Motivational Interviewing is a favored Evidence-Based Practice because it increases engagement between staff and offender and retention in services of our mandated clients. It’s a helpful way of assisting people in finding their own reasons for change.

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Here are some highlights from the MI-20 courses:

  • Module 1: Introduction to Motivational Interviewing (MI): Explores the core principles of MI, and starts answering important questions. Why do people change? Why do people not change? When does change occur? Reviews effective and ineffective motivators to change, along with some of the confusing misconceptions and myths surrounding Motivational Interviewing. 
  • Module 2: The Spirit of MI: Explores in detail the four (4) essential elements of MI: Partnership, Acceptance, Compassion, and Evocation. Participants witness the difference between an interview conducted in the spirit of MI and one that is not. The myth of the unmotivated client is explored. 
  • Module 3: The Four (4) Processes and Three Styles of MI: Discusses the four (4) key processes comprising MI (Engage, Focus, Evoke, and Plan). Explores the “typical sequence” of an MI interview considers the three styles of MI (Directing, Guiding, and Following). 
  • Module 4: The Four (4) Principles of Motivational Interviewing: Starts with a deep look into human motivation. Examines four (4) dimensions of the MI Spirit and teaches how MI is a skill-set that also includes a “heart-set.” Reviews four (4) Principles of MI (Express Empathy, Develop Discrepancy, the Roll of Resistance, and Supporting Self-efficacy). Considers how most clients come in your door truly ambivalent to change (I want to change / I don’t want to change) and how people get stuck. Ends with an examination of the “readiness to change.”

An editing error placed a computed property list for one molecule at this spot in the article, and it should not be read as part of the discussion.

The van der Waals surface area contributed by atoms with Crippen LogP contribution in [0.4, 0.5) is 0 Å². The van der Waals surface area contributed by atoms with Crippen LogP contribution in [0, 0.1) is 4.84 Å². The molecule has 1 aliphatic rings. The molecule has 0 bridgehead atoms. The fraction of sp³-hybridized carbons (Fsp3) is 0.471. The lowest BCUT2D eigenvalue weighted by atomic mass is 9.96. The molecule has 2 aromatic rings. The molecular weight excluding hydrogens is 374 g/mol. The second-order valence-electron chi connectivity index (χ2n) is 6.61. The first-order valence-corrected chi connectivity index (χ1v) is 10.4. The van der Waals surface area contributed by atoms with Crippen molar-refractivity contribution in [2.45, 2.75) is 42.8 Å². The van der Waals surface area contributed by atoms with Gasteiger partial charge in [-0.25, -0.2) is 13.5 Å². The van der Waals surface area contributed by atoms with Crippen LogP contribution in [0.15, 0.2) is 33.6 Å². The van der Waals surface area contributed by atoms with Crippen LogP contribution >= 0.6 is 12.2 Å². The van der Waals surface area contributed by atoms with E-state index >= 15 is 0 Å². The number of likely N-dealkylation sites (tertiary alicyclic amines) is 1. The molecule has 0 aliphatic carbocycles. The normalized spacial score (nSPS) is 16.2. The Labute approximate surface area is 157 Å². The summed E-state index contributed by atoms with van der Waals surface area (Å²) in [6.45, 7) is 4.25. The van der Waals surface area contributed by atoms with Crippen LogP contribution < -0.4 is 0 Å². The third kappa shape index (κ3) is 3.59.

• Module 5: Client-Centered Counseling Skills (1): Open-Ended Questions & Affirmations: Examines client-centered counseling skills, and then considers how sessions where the staff person talks more than the client are doomed to poor outcomes. Moves to discuss the value of open ended questions. (Think you use enough of them? Be ready for a surprise!) Examines how to increase these types of questions during an interview. Also addresses affirmations, validating, and re-framing. 
  • Module 6: Client-Centered Counseling Skills (II): Reflections: Explores the art of reflective listening. Takes a deep look into three (3) types of reflections (Repetition, Simple-Paraphrase, and Complex). Considers cautions as participants enhance their listening skills and the twelve (12) roadblocks to listening are provided. 
  • Module 7: Client-Centered Counseling Skills (III): Summaries: Provides a great chance to collect change talk from the client and offer it back to them! Reviews collecting, linking, and transitioning summaries and considers how they differ. Learns when each type of summary might be helpful. A series of exercises increaes your skills for offering effective summaries. 
  • Module 8: Resistance Examined: New Tools for an Old Problem: Reviews the processes and principles of MI, then looks at how to work with clients who don’t want to work with you. Moves to examine how to both recognize, and respond to resistance. Practices responding to resistance and teaches five (5) resistance-lowering techniques that you’ll want to have in your tool box. 
  • Module 9: Recognizing and Eliciting Change Talk: Identifies types of change talk and building desire to change, ability, reason and need to change. Explores skills for recognizing and reflecting change talk. Teaches the process of asking open questions, reflecting a client’s own change talk, affirming their perceptions, and summarizing. 
  • Module 10: Developing Discrepancy: Takes another look at recognizing and eliciting change talk. Considers what you can do when you hear no change talk! Sometimes change talk is in short supply or nonexistent. Explores ways of creating or evoking change talk to increase motivation.